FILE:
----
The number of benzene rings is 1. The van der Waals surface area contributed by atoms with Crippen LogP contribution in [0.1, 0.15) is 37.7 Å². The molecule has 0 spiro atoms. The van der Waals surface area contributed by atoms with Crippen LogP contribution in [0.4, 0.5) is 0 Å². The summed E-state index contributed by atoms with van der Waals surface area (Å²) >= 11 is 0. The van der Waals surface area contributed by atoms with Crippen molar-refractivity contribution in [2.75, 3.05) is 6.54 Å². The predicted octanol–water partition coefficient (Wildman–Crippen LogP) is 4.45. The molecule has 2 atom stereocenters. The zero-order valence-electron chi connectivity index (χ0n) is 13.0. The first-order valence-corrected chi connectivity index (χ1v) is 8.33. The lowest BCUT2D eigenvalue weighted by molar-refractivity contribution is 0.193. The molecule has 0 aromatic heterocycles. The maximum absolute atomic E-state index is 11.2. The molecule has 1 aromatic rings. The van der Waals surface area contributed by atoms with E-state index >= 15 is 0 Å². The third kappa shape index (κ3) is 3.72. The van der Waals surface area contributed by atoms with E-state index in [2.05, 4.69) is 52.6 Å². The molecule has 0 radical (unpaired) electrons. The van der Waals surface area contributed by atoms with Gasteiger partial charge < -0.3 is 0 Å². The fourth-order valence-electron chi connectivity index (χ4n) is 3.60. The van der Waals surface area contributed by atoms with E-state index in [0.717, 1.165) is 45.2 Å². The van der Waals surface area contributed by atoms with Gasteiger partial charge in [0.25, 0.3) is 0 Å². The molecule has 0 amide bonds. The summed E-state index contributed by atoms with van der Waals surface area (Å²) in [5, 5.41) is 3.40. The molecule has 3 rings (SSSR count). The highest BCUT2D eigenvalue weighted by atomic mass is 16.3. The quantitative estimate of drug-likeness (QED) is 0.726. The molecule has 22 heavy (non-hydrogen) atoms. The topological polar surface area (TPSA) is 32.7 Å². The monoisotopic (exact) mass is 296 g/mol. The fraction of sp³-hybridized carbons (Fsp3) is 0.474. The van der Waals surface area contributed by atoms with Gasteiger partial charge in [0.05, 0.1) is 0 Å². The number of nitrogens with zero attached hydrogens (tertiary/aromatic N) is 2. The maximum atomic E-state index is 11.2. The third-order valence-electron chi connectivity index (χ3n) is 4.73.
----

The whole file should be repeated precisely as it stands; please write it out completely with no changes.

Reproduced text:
The number of benzene rings is 1. The van der Waals surface area contributed by atoms with Crippen LogP contribution in [0.1, 0.15) is 37.7 Å². The molecule has 0 spiro atoms. The van der Waals surface area contributed by atoms with Crippen LogP contribution in [0.4, 0.5) is 0 Å². The summed E-state index contributed by atoms with van der Waals surface area (Å²) >= 11 is 0. The van der Waals surface area contributed by atoms with Crippen molar-refractivity contribution in [2.75, 3.05) is 6.54 Å². The predicted octanol–water partition coefficient (Wildman–Crippen LogP) is 4.45. The molecule has 2 atom stereocenters. The zero-order valence-electron chi connectivity index (χ0n) is 13.0. The first-order valence-corrected chi connectivity index (χ1v) is 8.33. The lowest BCUT2D eigenvalue weighted by molar-refractivity contribution is 0.193. The molecule has 0 aromatic heterocycles. The maximum absolute atomic E-state index is 11.2. The molecule has 1 aromatic rings. The van der Waals surface area contributed by atoms with E-state index >= 15 is 0 Å². The third kappa shape index (κ3) is 3.72. The van der Waals surface area contributed by atoms with E-state index in [2.05, 4.69) is 52.6 Å². The molecule has 0 radical (unpaired) electrons. The van der Waals surface area contributed by atoms with Gasteiger partial charge < -0.3 is 0 Å². The fourth-order valence-electron chi connectivity index (χ4n) is 3.60. The van der Waals surface area contributed by atoms with E-state index in [0.717, 1.165) is 45.2 Å². The van der Waals surface area contributed by atoms with Gasteiger partial charge in [0.25, 0.3) is 0 Å². The molecule has 0 amide bonds. The summed E-state index contributed by atoms with van der Waals surface area (Å²) in [5, 5.41) is 3.40. The molecule has 3 rings (SSSR count). The highest BCUT2D eigenvalue weighted by atomic mass is 16.3. The quantitative estimate of drug-likeness (QED) is 0.726. The molecule has 22 heavy (non-hydrogen) atoms. The topological polar surface area (TPSA) is 32.7 Å². The monoisotopic (exact) mass is 296 g/mol. The fraction of sp³-hybridized carbons (Fsp3) is 0.474. The van der Waals surface area contributed by atoms with Gasteiger partial charge in [0.05, 0.1) is 0 Å². The number of nitrogens with zero attached hydrogens (tertiary/aromatic N) is 2. The maximum atomic E-state index is 11.2. The third-order valence-electron chi connectivity index (χ3n) is 4.73.